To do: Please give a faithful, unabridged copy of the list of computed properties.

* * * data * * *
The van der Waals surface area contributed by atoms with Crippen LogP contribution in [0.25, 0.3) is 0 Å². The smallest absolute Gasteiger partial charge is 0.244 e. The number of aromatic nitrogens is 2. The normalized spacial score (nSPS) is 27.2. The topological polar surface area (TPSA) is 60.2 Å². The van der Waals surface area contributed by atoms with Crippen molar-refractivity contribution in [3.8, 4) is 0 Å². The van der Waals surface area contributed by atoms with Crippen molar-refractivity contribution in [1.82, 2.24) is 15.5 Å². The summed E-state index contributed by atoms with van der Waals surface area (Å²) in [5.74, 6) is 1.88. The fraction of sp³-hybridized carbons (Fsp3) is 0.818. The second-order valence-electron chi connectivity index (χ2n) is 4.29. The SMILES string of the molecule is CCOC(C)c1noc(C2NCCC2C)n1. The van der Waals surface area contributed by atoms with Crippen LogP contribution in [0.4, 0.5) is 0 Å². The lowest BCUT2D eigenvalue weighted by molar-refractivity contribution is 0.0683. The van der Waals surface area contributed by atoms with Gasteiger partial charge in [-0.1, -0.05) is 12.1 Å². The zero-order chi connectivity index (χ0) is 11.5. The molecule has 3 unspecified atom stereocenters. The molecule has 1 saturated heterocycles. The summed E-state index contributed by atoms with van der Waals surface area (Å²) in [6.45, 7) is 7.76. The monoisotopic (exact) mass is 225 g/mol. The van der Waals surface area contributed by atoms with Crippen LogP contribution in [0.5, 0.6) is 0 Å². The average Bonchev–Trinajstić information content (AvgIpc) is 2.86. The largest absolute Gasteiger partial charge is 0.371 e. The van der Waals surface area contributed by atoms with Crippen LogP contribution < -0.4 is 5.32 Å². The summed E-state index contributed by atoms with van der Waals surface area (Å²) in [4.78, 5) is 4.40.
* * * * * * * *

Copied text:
The van der Waals surface area contributed by atoms with Crippen LogP contribution in [0.25, 0.3) is 0 Å². The smallest absolute Gasteiger partial charge is 0.244 e. The number of aromatic nitrogens is 2. The normalized spacial score (nSPS) is 27.2. The topological polar surface area (TPSA) is 60.2 Å². The van der Waals surface area contributed by atoms with Crippen molar-refractivity contribution in [3.8, 4) is 0 Å². The van der Waals surface area contributed by atoms with Crippen molar-refractivity contribution in [1.82, 2.24) is 15.5 Å². The summed E-state index contributed by atoms with van der Waals surface area (Å²) in [5.74, 6) is 1.88. The fraction of sp³-hybridized carbons (Fsp3) is 0.818. The second-order valence-electron chi connectivity index (χ2n) is 4.29. The SMILES string of the molecule is CCOC(C)c1noc(C2NCCC2C)n1. The van der Waals surface area contributed by atoms with Crippen LogP contribution in [0.4, 0.5) is 0 Å². The lowest BCUT2D eigenvalue weighted by molar-refractivity contribution is 0.0683. The van der Waals surface area contributed by atoms with Gasteiger partial charge in [-0.1, -0.05) is 12.1 Å². The zero-order chi connectivity index (χ0) is 11.5. The molecule has 3 unspecified atom stereocenters. The molecule has 1 saturated heterocycles. The summed E-state index contributed by atoms with van der Waals surface area (Å²) in [6.45, 7) is 7.76. The monoisotopic (exact) mass is 225 g/mol. The van der Waals surface area contributed by atoms with Crippen LogP contribution in [0.5, 0.6) is 0 Å². The average Bonchev–Trinajstić information content (AvgIpc) is 2.86. The largest absolute Gasteiger partial charge is 0.371 e. The van der Waals surface area contributed by atoms with Crippen LogP contribution < -0.4 is 5.32 Å². The summed E-state index contributed by atoms with van der Waals surface area (Å²) in [4.78, 5) is 4.40.